Macy's assembles talent, tech for its digital overhaul

Macy's recently named a new CTO, partnered with a retail-as-a-service provider and built out core features to meld its digital and in-store experiences.

Macy's is making strides toward a digital overhaul

Video: Macy's is making strides toward a digital overhaul

It's unclear whether Macy's will ultimately nail down its digital strategy, reinvent itself to fend off Amazon and create an in-store experience that can bolster sales, but you can't say the retailer isn't trying.

Macy's has hired a new chief technology officer from Home Depot, partnered with a retail as a service company called B8ta, restructured to focus on digital and acquired Story, a company focused on shopping experiences.

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Add it up and Macy's has assembled the parts to deliver a digital transformation. In two days this week, Macy's went a long way toward addressing its technology leadership and scaling a unique retail experiences.

  • On Wednesday, Macy's said it appointed Naveen Krishna as chief technology officer. Krishna was vice president of technology for Home Depot, which has been among the omni-channel retail leaders in its space.
  • On Tuesday, Macy's formed a strategic partnership with b8ta. The b8ta software platform will be used to scale The Market @ Macy's, a new in-store experience that will roll out concepts faster in apparel, beauty and home. Market @ Macy's is currently in 10 locations in the U.S.
  • In May, Macy's acquired Story, a concept store in New York City. Story founder Rachel Schectman joined Macy's as brand experience officer. Story is a retail model that is part gallery and part store. The retail space is reinvented with new designs, themes and merchandise every four to eight weeks.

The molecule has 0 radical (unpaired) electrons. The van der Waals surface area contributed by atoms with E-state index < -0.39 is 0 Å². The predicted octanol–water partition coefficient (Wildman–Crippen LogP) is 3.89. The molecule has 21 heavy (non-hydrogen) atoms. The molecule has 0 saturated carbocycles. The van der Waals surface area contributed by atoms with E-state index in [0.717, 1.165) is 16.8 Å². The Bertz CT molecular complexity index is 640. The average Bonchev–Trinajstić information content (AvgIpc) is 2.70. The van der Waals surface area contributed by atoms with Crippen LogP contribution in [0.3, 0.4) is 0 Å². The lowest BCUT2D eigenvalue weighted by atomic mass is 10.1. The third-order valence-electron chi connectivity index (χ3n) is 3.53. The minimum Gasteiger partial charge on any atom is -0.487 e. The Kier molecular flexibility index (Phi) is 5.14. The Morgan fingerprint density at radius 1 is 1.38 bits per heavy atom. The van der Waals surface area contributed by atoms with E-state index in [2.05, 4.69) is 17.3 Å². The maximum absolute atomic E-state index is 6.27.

• Macy's has also been adding mobile checkout improvements as well as experimenting with augmented and virtual reality. CEO Jeffrey Gennette said on Macy's conference call in May the company is looking at technologies that will "eliminate friction from the shopping experience."

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Couple those moves with solid quarterly results and Macy's may have bought itself some time to pivot to a more digital and experiential model. Analysts are cautiously optimistic.

Cowen analyst Oliver Chen said in research note that the b8ta acquisition is promising:

We believe b8ta offers a compelling and innovative solution to the growing traffic problem of brick-and-mortal retail by bringing a non-conventional approach to selling. We like that b8ta adds regular product newness and innovation across categories given a rotating selection of products and partnerships.

In short order, Macy's has assembled some key digital parts. Now comes the execution.

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